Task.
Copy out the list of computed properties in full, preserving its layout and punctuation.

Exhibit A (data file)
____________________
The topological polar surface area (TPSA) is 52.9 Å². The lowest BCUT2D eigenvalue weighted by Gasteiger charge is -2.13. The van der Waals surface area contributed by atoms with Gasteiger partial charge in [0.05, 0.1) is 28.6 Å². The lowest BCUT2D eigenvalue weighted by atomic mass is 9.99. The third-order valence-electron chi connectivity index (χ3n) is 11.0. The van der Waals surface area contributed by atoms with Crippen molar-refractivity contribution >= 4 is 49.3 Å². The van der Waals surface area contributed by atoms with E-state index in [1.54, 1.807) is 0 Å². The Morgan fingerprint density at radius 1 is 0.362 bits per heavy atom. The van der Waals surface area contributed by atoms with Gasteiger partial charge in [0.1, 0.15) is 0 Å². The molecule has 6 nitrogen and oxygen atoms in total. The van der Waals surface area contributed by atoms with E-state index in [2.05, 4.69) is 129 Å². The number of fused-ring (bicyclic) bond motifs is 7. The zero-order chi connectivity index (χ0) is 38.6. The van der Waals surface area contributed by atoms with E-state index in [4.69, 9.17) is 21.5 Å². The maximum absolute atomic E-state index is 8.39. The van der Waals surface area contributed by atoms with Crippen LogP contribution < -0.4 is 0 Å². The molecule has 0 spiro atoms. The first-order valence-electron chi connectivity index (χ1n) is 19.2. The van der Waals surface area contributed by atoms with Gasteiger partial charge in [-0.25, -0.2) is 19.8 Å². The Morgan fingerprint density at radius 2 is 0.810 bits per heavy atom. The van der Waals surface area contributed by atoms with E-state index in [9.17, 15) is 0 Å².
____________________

The topological polar surface area (TPSA) is 52.9 Å². The lowest BCUT2D eigenvalue weighted by Gasteiger charge is -2.13. The van der Waals surface area contributed by atoms with Gasteiger partial charge in [0.05, 0.1) is 28.6 Å². The lowest BCUT2D eigenvalue weighted by atomic mass is 9.99. The third-order valence-electron chi connectivity index (χ3n) is 11.0. The van der Waals surface area contributed by atoms with Crippen molar-refractivity contribution >= 4 is 49.3 Å². The van der Waals surface area contributed by atoms with E-state index in [1.54, 1.807) is 0 Å². The Morgan fingerprint density at radius 1 is 0.362 bits per heavy atom. The van der Waals surface area contributed by atoms with Gasteiger partial charge in [0.1, 0.15) is 0 Å². The molecule has 6 nitrogen and oxygen atoms in total. The van der Waals surface area contributed by atoms with E-state index in [2.05, 4.69) is 129 Å². The number of fused-ring (bicyclic) bond motifs is 7. The zero-order chi connectivity index (χ0) is 38.6. The van der Waals surface area contributed by atoms with E-state index in [4.69, 9.17) is 21.5 Å². The maximum absolute atomic E-state index is 8.39. The van der Waals surface area contributed by atoms with Crippen LogP contribution < -0.4 is 0 Å². The molecule has 0 spiro atoms. The first-order valence-electron chi connectivity index (χ1n) is 19.2. The van der Waals surface area contributed by atoms with Gasteiger partial charge in [-0.25, -0.2) is 19.8 Å². The Morgan fingerprint density at radius 2 is 0.810 bits per heavy atom. The van der Waals surface area contributed by atoms with E-state index in [9.17, 15) is 0 Å².